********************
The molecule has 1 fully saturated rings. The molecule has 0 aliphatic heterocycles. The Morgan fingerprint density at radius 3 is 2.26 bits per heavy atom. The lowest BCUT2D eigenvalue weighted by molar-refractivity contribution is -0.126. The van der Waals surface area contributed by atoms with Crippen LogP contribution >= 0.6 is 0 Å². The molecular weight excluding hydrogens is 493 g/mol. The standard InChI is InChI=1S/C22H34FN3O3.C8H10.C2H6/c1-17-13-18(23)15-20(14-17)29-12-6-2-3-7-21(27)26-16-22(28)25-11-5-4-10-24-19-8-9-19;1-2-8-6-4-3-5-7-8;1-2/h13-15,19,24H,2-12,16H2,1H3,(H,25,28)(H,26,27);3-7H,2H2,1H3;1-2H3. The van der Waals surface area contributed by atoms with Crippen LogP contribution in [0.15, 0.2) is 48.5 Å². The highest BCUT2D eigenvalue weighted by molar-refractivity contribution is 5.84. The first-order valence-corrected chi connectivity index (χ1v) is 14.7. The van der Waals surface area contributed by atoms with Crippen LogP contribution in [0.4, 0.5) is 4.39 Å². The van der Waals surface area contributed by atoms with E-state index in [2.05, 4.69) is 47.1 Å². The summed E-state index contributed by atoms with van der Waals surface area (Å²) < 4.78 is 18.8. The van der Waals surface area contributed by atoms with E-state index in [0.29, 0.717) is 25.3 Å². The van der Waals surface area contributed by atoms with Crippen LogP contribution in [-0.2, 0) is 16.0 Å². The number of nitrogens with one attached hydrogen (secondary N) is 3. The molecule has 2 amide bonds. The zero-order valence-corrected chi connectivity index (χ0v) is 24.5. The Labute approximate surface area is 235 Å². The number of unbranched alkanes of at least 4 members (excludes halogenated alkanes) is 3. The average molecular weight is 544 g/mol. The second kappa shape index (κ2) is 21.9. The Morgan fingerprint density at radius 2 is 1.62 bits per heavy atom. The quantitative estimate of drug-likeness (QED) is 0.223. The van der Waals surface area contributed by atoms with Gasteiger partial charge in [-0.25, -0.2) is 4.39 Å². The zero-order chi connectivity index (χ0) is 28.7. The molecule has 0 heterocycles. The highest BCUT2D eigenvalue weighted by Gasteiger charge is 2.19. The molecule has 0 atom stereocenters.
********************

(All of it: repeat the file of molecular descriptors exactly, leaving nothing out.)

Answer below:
The molecule has 1 fully saturated rings. The molecule has 0 aliphatic heterocycles. The Morgan fingerprint density at radius 3 is 2.26 bits per heavy atom. The lowest BCUT2D eigenvalue weighted by molar-refractivity contribution is -0.126. The van der Waals surface area contributed by atoms with Crippen LogP contribution >= 0.6 is 0 Å². The molecular weight excluding hydrogens is 493 g/mol. The standard InChI is InChI=1S/C22H34FN3O3.C8H10.C2H6/c1-17-13-18(23)15-20(14-17)29-12-6-2-3-7-21(27)26-16-22(28)25-11-5-4-10-24-19-8-9-19;1-2-8-6-4-3-5-7-8;1-2/h13-15,19,24H,2-12,16H2,1H3,(H,25,28)(H,26,27);3-7H,2H2,1H3;1-2H3. The van der Waals surface area contributed by atoms with Crippen LogP contribution in [0.15, 0.2) is 48.5 Å². The highest BCUT2D eigenvalue weighted by molar-refractivity contribution is 5.84. The first-order valence-corrected chi connectivity index (χ1v) is 14.7. The van der Waals surface area contributed by atoms with Crippen LogP contribution in [0.4, 0.5) is 4.39 Å². The van der Waals surface area contributed by atoms with E-state index in [2.05, 4.69) is 47.1 Å². The summed E-state index contributed by atoms with van der Waals surface area (Å²) < 4.78 is 18.8. The van der Waals surface area contributed by atoms with E-state index in [0.29, 0.717) is 25.3 Å². The van der Waals surface area contributed by atoms with Crippen LogP contribution in [-0.2, 0) is 16.0 Å². The number of nitrogens with one attached hydrogen (secondary N) is 3. The molecule has 2 amide bonds. The zero-order valence-corrected chi connectivity index (χ0v) is 24.5. The Labute approximate surface area is 235 Å². The number of unbranched alkanes of at least 4 members (excludes halogenated alkanes) is 3. The average molecular weight is 544 g/mol. The second kappa shape index (κ2) is 21.9. The Morgan fingerprint density at radius 2 is 1.62 bits per heavy atom. The quantitative estimate of drug-likeness (QED) is 0.223. The van der Waals surface area contributed by atoms with Gasteiger partial charge in [-0.25, -0.2) is 4.39 Å². The zero-order chi connectivity index (χ0) is 28.7. The molecule has 0 heterocycles. The highest BCUT2D eigenvalue weighted by Gasteiger charge is 2.19. The molecule has 0 atom stereocenters.